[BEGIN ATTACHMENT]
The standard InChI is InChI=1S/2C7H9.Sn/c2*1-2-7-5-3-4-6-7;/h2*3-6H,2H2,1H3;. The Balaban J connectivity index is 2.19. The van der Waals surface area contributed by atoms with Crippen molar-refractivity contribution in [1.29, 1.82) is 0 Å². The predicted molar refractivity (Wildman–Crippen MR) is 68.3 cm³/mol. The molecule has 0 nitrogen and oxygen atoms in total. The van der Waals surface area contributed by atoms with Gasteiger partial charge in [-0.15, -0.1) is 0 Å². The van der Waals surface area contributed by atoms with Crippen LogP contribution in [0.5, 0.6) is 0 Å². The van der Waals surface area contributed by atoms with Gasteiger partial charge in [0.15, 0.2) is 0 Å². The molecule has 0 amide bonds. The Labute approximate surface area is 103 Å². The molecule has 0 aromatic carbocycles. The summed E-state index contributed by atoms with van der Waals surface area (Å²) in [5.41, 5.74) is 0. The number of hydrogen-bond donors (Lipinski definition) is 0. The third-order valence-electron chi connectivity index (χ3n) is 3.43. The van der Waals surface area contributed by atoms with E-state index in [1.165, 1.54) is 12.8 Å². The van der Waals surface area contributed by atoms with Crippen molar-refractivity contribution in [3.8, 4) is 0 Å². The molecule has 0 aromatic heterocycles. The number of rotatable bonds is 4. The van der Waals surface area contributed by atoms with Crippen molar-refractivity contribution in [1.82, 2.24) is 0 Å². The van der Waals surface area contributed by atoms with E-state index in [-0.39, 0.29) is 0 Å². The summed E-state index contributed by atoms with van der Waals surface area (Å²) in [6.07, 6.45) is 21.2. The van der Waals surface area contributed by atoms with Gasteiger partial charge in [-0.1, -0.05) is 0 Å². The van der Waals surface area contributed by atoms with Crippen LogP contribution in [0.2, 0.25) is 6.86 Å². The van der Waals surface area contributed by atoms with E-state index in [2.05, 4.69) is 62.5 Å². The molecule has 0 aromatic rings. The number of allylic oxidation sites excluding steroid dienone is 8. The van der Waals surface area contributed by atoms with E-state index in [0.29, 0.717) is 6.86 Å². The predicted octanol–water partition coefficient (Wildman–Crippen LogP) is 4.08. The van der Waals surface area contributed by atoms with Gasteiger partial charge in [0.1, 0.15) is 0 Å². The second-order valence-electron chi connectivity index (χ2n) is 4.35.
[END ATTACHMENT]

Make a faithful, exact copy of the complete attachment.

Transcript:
The standard InChI is InChI=1S/2C7H9.Sn/c2*1-2-7-5-3-4-6-7;/h2*3-6H,2H2,1H3;. The Balaban J connectivity index is 2.19. The van der Waals surface area contributed by atoms with Crippen molar-refractivity contribution in [1.29, 1.82) is 0 Å². The predicted molar refractivity (Wildman–Crippen MR) is 68.3 cm³/mol. The molecule has 0 nitrogen and oxygen atoms in total. The van der Waals surface area contributed by atoms with Gasteiger partial charge in [-0.15, -0.1) is 0 Å². The van der Waals surface area contributed by atoms with Crippen LogP contribution in [0.5, 0.6) is 0 Å². The van der Waals surface area contributed by atoms with Gasteiger partial charge in [0.15, 0.2) is 0 Å². The molecule has 0 amide bonds. The Labute approximate surface area is 103 Å². The molecule has 0 aromatic carbocycles. The summed E-state index contributed by atoms with van der Waals surface area (Å²) in [5.41, 5.74) is 0. The number of hydrogen-bond donors (Lipinski definition) is 0. The third-order valence-electron chi connectivity index (χ3n) is 3.43. The van der Waals surface area contributed by atoms with E-state index in [1.165, 1.54) is 12.8 Å². The van der Waals surface area contributed by atoms with Crippen molar-refractivity contribution in [3.8, 4) is 0 Å². The molecule has 0 aromatic heterocycles. The number of rotatable bonds is 4. The van der Waals surface area contributed by atoms with Crippen molar-refractivity contribution in [1.82, 2.24) is 0 Å². The van der Waals surface area contributed by atoms with E-state index in [-0.39, 0.29) is 0 Å². The summed E-state index contributed by atoms with van der Waals surface area (Å²) in [6.07, 6.45) is 21.2. The van der Waals surface area contributed by atoms with Gasteiger partial charge in [-0.1, -0.05) is 0 Å². The van der Waals surface area contributed by atoms with Crippen LogP contribution in [0.2, 0.25) is 6.86 Å². The van der Waals surface area contributed by atoms with E-state index in [2.05, 4.69) is 62.5 Å². The molecule has 0 aromatic rings. The number of allylic oxidation sites excluding steroid dienone is 8. The van der Waals surface area contributed by atoms with E-state index in [0.29, 0.717) is 6.86 Å². The predicted octanol–water partition coefficient (Wildman–Crippen LogP) is 4.08. The van der Waals surface area contributed by atoms with Gasteiger partial charge in [0.1, 0.15) is 0 Å². The second-order valence-electron chi connectivity index (χ2n) is 4.35.